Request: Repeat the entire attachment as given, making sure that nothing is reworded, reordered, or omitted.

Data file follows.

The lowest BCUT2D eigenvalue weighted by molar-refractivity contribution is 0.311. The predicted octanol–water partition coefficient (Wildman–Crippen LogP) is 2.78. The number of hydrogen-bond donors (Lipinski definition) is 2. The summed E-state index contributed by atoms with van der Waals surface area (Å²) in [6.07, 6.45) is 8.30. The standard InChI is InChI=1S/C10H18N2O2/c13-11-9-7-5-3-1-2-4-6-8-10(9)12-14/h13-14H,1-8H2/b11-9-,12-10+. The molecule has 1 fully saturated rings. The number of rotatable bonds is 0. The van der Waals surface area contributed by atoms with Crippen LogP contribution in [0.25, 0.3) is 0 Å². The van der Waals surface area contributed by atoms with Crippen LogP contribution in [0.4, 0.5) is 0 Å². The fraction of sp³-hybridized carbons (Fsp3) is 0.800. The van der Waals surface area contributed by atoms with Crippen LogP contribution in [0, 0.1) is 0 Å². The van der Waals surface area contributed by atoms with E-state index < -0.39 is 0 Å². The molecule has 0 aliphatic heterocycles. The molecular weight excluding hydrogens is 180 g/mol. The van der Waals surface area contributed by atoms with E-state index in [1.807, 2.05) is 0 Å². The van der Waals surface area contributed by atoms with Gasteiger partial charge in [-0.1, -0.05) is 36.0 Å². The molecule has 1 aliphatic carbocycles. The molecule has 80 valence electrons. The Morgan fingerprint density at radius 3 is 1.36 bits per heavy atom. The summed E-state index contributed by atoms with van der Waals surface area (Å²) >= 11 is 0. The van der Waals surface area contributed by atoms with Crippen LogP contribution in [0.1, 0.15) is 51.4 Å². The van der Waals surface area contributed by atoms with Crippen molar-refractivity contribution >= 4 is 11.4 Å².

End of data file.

The lowest BCUT2D eigenvalue weighted by molar-refractivity contribution is 0.311. The predicted octanol–water partition coefficient (Wildman–Crippen LogP) is 2.78. The number of hydrogen-bond donors (Lipinski definition) is 2. The summed E-state index contributed by atoms with van der Waals surface area (Å²) in [6.07, 6.45) is 8.30. The standard InChI is InChI=1S/C10H18N2O2/c13-11-9-7-5-3-1-2-4-6-8-10(9)12-14/h13-14H,1-8H2/b11-9-,12-10+. The molecule has 1 fully saturated rings. The number of rotatable bonds is 0. The van der Waals surface area contributed by atoms with Crippen LogP contribution in [0.25, 0.3) is 0 Å². The van der Waals surface area contributed by atoms with Crippen LogP contribution in [0.4, 0.5) is 0 Å². The fraction of sp³-hybridized carbons (Fsp3) is 0.800. The van der Waals surface area contributed by atoms with Crippen LogP contribution in [0, 0.1) is 0 Å². The van der Waals surface area contributed by atoms with E-state index < -0.39 is 0 Å². The molecule has 0 aliphatic heterocycles. The molecular weight excluding hydrogens is 180 g/mol. The van der Waals surface area contributed by atoms with E-state index in [1.807, 2.05) is 0 Å². The van der Waals surface area contributed by atoms with Gasteiger partial charge in [-0.1, -0.05) is 36.0 Å². The molecule has 1 aliphatic carbocycles. The molecule has 80 valence electrons. The Morgan fingerprint density at radius 3 is 1.36 bits per heavy atom. The summed E-state index contributed by atoms with van der Waals surface area (Å²) >= 11 is 0. The van der Waals surface area contributed by atoms with Crippen LogP contribution in [0.1, 0.15) is 51.4 Å². The van der Waals surface area contributed by atoms with Crippen molar-refractivity contribution >= 4 is 11.4 Å².